Mental Benefits of Walking


Walking is a very efficient process, and doesn’t require that much energy/burn that many calories per hour. Even if you are injured, isolation exercises or swimming would serve you better.

Unless you are very overweight or elderly, walking isn’t great exercise.

If you live in the United States, it is not too difficult to buy a vehicle. You can even buy one with no money upfront(they’ll get you later though). Driving is infinitely faster and easier than walking.

Walking is good for your posture, if you sit around a lot, as most of us do. It also exposes you to the elements, which is good for your health, however that is not the primary reason I highly encourage everyone to walk places.

I’ve always walked places. At first because I was poor.

Then because the weather was uncooperative.

Then because the bicycle repeatedly got flat tires(Tribulus terrestris or “goatheads”).

Now I walk because:

It makes you more creative.

It’s already been determined that exercise is the best Nootropic.

The first thing you will notice when you start walking is your mind starts throwing out random thoughts. It happens whether you are listening to music or not.

When you start thinking about something, you can’t even hear the music, and then, when you stop thinking, the music comes back on.

Your mind throws out one thought, which leads to another, which leads to a memory you have, which leads to how you felt at that time, and before you know it every part of your brain is ablaze.

Walking is a Meditation

And it’s been the most effective type or reflection and problem-solving for me. That and long-distance running/cycling.

When you are walking, you have to listen to your thoughts, and the longer the walk the deeper you can go into your mind.

Long walks put you one on one with yourself. There’s no one asking you to do something, no entertainment of any sort. And to avoid distractions, I usually turn on airplane mode on the cellular phone.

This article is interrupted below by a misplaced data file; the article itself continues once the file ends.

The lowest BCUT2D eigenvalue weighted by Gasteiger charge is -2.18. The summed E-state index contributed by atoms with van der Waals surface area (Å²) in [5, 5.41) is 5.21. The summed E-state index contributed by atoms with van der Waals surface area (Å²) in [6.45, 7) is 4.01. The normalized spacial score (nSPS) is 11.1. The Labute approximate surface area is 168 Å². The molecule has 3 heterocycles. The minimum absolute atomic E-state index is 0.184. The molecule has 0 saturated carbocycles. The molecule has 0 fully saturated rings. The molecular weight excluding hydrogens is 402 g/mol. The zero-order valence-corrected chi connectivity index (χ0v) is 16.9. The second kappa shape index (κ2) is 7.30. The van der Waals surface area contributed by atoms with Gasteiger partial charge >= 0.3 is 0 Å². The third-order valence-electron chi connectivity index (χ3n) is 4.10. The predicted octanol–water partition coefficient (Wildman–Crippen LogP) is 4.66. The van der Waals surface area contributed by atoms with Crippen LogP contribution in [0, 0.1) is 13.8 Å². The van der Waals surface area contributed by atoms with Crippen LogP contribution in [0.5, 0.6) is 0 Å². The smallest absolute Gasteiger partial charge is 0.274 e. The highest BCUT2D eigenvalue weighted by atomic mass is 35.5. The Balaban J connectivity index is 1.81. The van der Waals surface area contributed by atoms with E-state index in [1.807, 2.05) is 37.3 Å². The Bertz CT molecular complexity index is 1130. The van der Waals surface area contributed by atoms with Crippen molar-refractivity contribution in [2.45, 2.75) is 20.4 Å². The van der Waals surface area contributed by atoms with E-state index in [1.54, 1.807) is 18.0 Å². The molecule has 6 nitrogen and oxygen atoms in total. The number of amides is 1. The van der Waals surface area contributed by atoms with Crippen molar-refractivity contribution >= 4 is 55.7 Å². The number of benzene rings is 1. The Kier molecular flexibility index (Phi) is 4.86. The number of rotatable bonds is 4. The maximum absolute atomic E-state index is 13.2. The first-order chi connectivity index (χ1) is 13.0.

Where to walk?

Anywhere you haven’t been, really. Every town I’ve lived in, I’ve walked to the North, East, South, and West borders, just for the heck of it. To see What was going on around me and know the place that I live.

Just go a few blocks left, and the next night a few blocks right, and gradually figure out where everything is.

It’s one thing to look at online maps, and a whole different thing entirely to know where everything is physically, by having been there.

I could never understand how someone can live somewhere, and after a while not know the entire town. Only go to work, grocery store, bank, and general store, for years and years. Now that is real insanity.

Know your Area.

Preferably, find somewhere scenic to walk, so you can enjoy the view. Take the scenic route. For me this was a trail that ran north through town.

It wasn’t anything special, however it was the best place to walk, as there were no motor vehicles or really any other people out there. You might see a jogger run by, but it wasn’t frequent.

I usually walk in the evenings. It’s quiet, and not as hot as during the day.

If you walk through the woods or mountains they call that hiking. If you carry a pack, they call it rucking. If you live out of that pack, well, that’s backpacking.

What about the distance?

Doesn’t really matter. At first just a few blocks. Then a few miles. Then a few hours. All depends on how far you feel like going, how much time you have available, and how familiar you are with the surrounding area.

Walking distances go something like this:

<2 miles = Short

3 to 4 miles = Medium

7+ miles = Long

The longer the walk, the more it teaches patience. First time I went for a 10 mile walk, I underestimated the endurance it would take – mentally.

As you begin walking places:

You begin to feel confident you can get there, no matter if your car breaks down, your bicycle gets a flat tire, or the weather is bad.

If you know it takes you 30 minutes to get to the nearest grocery store, then when your car breaks down, you can just walk over there and buy a few necessities, throw them into your pack and walk back.

If you live less than 4 miles from your work, then you can always get there, no matter what.

Walking is such a basic function, yet many people are moving away from it. More and more people are driving, and less walking.

It’s my theory that people get a dog, so they have to go out and walk the dog, which gives them a reason to walk themselves.

The Pedestrian by Ray Bradbury captures the experience perfectly.
In 2053 A.D. a man is walking in the evening. He is alone, as no one walks anymore. Ray Bradbury was ahead of his time, and I recommend the story.
So go out for a midnight stroll
All The Best.



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